Shem HaMephorash

From Wikipedia, the free encyclopedia
Jump to navigation Jump to search

The Shem HaMephorash (Hebrew: שם המפורש, alternatively Shem ha-Mephorash or Schemhamphoras), meaning the explicit name, is an originally Tannaitic term[1] describing a hidden name of God in Kabbalah (including Christian and Hermetic variants), and in some more mainstream Jewish discourses. It is composed of either 4, 12, 22, 42, or 72 letters (or triads of letters), the last version being the most common.[2][3][4][5][6][7][8]

12-, 22-, and 42-letter versions[edit]

Maimonides thought the Shem ha-Mephorash was used only for the four letter Tetragrammaton.[1]

A 12-letter variant appears in the Talmud, though it was unknown in later Kabbalah and completely absent from Jewish mysticism.[5]

A 22-letter variant is first written down in the Sefer Raziel HaMalakh,[5][7] without interpretation, as אנקתם פסתם פספסים דיונסים (likely transliterated as Anaktam Pastam Paspasim Dionsim).[citation needed] Its origins are unknown, with no connection to Hebrew or Aramaic being found, and no agreement on any particular Greek or Zoroastrian origin. There are Geonic precedents for the name, indicating that the name is older than Sefer Raziel.[5]

A 42-letter variant was described by Hai Gaon as אבגיתץ קרעשטן נגדיכש בטרצתג חקבטנע יגלפזק שקוצית. He wrote "Although the consonants of this name are well known, its proper vocalization is not rendered by tradition. Some pronounce its first part Abgitaẓ, and others Abigtaẓ, and the last part is sometimes read Shakvaẓit, and sometimes Shekuẓit, but there is no definite proof." This variation in pronunciation was understood by Joshua Trachtenberg to indicate that this version is quite ancient, the vowels in Hebrew being easily lost over time. It is, by some means, derived from the first 42 letters of the Hebrew Bible.[5] Like the 22-letter name, it is found in the Sefer Raziel HaMalakh.[7]

The 72-fold name[edit]

The "72-fold name" is highly important to Sefer Raziel,[5][7] and a key (but often missing) component to the magical practices in the Lesser Key of Solomon.[8] It is derived from Exodus 14:19–21,[2][4][5][6] read boustrophedonically[3][8] to produce 72 names of three letters. This method was explained by Rashi, (b. Sukkah 45a).[9] Kabbalist and occultist legends state that the 72-fold name was used by Moses to cross the Red Sea, and that it could grant later holy men the power to cast out demons, heal the sick, prevent natural disasters, and even kill enemies.[6]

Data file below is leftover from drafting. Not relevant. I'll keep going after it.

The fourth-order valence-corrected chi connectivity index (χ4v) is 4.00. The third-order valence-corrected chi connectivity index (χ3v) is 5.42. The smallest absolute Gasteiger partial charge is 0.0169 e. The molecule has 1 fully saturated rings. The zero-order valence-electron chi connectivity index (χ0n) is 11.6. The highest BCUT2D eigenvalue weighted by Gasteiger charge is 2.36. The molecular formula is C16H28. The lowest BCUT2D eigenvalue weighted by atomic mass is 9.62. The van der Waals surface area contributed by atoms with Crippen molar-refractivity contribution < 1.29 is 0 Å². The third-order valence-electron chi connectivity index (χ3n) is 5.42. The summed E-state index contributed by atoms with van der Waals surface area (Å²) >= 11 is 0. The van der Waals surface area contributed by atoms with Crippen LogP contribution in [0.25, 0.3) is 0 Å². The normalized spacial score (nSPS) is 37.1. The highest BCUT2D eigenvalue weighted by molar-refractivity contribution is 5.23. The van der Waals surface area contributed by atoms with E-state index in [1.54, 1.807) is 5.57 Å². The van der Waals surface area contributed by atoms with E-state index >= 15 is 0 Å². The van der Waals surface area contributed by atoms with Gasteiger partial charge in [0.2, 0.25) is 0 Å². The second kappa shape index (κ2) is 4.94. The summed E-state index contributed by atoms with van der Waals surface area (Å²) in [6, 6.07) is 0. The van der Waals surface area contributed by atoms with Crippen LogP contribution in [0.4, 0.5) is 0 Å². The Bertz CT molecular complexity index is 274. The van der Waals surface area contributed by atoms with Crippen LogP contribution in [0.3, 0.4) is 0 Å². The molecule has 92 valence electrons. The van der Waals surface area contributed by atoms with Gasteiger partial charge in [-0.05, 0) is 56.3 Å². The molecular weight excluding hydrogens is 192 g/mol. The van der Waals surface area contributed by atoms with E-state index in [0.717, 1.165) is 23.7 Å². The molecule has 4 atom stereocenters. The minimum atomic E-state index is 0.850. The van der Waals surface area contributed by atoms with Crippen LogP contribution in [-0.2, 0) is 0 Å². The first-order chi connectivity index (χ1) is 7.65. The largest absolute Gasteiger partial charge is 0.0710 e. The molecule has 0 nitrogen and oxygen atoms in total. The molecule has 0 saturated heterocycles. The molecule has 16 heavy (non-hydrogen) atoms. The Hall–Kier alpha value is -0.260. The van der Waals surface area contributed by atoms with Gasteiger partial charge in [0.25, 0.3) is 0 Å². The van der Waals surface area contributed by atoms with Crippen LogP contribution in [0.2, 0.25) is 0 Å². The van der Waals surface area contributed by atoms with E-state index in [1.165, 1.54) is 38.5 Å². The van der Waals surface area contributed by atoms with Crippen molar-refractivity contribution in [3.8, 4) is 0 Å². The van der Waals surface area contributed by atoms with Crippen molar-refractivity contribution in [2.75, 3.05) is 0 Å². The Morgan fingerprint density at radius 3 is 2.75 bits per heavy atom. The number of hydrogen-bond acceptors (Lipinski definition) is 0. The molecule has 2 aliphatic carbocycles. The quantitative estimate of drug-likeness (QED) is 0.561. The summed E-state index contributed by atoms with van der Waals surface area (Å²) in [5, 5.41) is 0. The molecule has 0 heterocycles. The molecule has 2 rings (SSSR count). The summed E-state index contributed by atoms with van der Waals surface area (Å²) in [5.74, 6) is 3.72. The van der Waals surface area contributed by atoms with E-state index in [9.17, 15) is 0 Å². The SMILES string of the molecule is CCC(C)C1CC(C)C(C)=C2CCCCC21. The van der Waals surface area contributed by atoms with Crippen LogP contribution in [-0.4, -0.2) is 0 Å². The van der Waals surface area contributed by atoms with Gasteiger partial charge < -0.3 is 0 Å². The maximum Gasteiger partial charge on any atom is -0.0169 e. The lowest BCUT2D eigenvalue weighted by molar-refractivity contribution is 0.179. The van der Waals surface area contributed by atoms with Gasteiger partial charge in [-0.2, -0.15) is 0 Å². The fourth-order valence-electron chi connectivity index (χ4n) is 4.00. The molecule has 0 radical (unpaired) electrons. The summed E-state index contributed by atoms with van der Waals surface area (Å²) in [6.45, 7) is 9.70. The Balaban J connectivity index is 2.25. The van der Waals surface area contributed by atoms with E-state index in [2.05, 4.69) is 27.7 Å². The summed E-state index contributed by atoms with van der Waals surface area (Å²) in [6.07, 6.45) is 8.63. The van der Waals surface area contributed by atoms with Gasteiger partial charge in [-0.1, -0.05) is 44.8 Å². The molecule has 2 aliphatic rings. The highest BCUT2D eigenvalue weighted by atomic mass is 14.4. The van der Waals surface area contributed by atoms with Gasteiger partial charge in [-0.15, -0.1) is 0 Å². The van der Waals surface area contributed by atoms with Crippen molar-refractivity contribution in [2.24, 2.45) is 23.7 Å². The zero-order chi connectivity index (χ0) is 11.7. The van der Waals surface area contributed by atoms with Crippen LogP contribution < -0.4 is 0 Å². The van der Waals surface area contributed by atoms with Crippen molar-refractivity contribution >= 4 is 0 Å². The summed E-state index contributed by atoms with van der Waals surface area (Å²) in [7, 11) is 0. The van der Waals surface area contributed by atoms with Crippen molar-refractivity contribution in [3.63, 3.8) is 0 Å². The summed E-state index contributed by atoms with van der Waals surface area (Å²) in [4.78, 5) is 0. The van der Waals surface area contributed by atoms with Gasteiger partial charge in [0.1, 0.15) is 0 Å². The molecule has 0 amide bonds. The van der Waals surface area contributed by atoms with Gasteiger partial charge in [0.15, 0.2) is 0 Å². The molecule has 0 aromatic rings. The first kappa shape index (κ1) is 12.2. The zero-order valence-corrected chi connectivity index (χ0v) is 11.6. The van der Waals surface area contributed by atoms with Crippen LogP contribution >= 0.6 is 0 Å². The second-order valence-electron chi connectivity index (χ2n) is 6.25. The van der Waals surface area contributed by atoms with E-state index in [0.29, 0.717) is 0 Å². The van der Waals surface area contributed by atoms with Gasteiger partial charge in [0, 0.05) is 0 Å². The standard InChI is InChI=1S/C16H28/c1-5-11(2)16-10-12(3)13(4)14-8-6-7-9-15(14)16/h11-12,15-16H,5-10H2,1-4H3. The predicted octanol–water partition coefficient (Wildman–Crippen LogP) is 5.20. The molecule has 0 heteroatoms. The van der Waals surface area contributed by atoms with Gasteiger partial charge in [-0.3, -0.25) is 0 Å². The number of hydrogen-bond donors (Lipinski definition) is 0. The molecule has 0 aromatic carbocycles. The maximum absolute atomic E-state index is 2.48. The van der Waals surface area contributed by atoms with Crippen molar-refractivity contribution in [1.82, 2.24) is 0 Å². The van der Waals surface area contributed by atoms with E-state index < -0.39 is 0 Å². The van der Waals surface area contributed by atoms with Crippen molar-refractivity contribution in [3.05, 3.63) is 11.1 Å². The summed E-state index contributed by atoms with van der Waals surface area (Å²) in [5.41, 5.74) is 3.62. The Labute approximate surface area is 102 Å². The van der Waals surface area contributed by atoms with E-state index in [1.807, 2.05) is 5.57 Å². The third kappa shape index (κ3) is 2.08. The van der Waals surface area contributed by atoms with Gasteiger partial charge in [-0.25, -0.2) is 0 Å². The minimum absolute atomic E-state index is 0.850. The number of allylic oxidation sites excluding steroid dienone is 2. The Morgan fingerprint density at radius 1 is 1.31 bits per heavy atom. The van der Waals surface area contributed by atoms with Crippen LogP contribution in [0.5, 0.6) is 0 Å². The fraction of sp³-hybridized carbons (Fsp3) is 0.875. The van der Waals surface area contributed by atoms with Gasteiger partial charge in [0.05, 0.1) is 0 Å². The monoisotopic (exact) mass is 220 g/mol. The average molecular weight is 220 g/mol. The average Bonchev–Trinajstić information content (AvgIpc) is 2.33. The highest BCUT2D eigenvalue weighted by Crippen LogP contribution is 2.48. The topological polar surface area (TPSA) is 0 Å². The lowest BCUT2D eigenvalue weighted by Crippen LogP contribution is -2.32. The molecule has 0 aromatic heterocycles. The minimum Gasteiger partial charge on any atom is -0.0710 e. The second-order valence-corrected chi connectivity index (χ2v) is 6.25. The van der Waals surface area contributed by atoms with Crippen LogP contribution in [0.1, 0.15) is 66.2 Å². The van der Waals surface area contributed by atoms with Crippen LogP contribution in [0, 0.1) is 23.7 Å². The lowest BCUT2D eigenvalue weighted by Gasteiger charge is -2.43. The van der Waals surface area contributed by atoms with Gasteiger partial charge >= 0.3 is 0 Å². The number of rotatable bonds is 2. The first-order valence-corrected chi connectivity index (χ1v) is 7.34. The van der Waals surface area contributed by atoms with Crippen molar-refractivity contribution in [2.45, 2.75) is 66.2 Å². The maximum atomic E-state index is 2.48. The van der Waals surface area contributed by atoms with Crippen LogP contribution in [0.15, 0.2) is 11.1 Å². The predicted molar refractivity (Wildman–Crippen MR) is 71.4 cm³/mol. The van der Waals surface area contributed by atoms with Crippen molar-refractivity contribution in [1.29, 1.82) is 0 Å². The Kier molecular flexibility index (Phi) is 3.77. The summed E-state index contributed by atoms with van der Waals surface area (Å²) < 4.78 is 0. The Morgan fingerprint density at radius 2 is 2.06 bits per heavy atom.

The 72-fold name is mentioned by Roger Bacon, who complained about a book titled Liber semamphoras, more specifically the linguistic corruption that occurred in translating Hebrew to Latin.[10] The angels of the Shemhamphorash factored heavily into the cosmology of Johann Reuchlin,[11] influencing Heinrich Cornelius Agrippa[3] and Athanasius Kircher.[11] Thomas Rudd featured the 72 angels in his magic,[2] as a balancing force against the evil spirits of the Ars Goetia[8] or in isolation.[12] Rudd's material on the Shemhamphorash was later copied and expanded by Blaise de Vigenère, whose manuscripts were in turn used by Samuel Liddell MacGregor Mathers in his works for the Hermetic Order of the Golden Dawn.[8]

Using the 'Reversal Cipher' of the Shematria Gematria Calculator, the 72-fold name comes to the total value of 9000.[[13]]

In LaVeyan Satanism[edit]

Within LaVeyan Satanism, the term "shemhamforash" is used during rituals in and based on The Satanic Bible.[14] The term is essentially an equivalent of "hallelujah," in the context of satanic ritual.

According to the Church of Satan website; "This word is supposed to stand for the “secret” name of the Hebrew God. To utter it was considered to be the utmost blasphemy against this deity, thereby guaranteeing one’s damnation. It is also supposed to be the “word of power” spoken by Moses to part the Red Sea. So, Satanists use it for traditional blasphemy’s sake."[15]


  1. ^ a b "Jewish Encyclopedia, Shem Ha-Meforash". Retrieved 2013-07-22.
  2. ^ a b c Arguing with Angels: Enochian Magic and Modern Occulture, by Egil Asprem, SUNY Press, 2 Apr 2012, p.33
  3. ^ a b c The Black Arts, by Richard Cavendish, Penguin Group, p.119
  4. ^ a b Encyclopedia of Occultism and Parapsychology (Fifth edition), "Shemhamphorash", ed. J. Gordon Melton, Gale Group, p. 1399
  5. ^ a b c d e f g Jewish Magic and Superstition, by Joshua Trachtenberg, Behrman's Jewish Book House, 1939; hosted at The Internet Sacred Text Archive, 2008; p.90-98 and notes for the section on p.288 and onward
  6. ^ a b c Magic, Mystery, and Science: The Occult in Western Civilization, by Dan Burton and David Grandy, Indiana University Press, 2004, p.69
  7. ^ a b c d Sepher Rezial Hemelach: The Book of the Angel Rezial, trans. Steve Savedow, Weiser Books, p.18
  8. ^ a b c d e The Goetia of Dr Rudd, by Thomas Rudd, Ed. Stephen Skinner & David Rankine, 2007, Golden Hoard Press. p.14, 39-44, 67-73
  9. ^ The Scholar's Haggadah: Ashkenazic, Sephardic, and Oriental Versions, Heinrich Guggenheimer, Jason Aronson, Incorporated, 1 Dec 1998, p. 300.
  10. ^ Invoking angels, by Claire Fanger, Penn State UP, pp. 60-61
  11. ^ a b Dictionary of Gnosis & Western Esoterism, ed. Wouter Hanegraaf, Brill Publishers, p. 625
  12. ^ Dr. Rudd's Treatise on Angel Magick, by Thomas Rudd, ed. Adam McLean, Weiser Books, 2006 reprint. pp. 43-50.
  13. ^ Ashe, Bethsheba. "The gematria of the Shemhamphorash". The Times of Israel. Retrieved 4 January 2021.
  14. ^ LaVey, Anton (1969). The Satanic Bible. New York, NY: Avon Publishing. pp. 130, 134. ISBN 0-380-01539-0.
  15. ^ "F.A.Q. Symbols and Symbolism"

Further reading[edit]

External links[edit]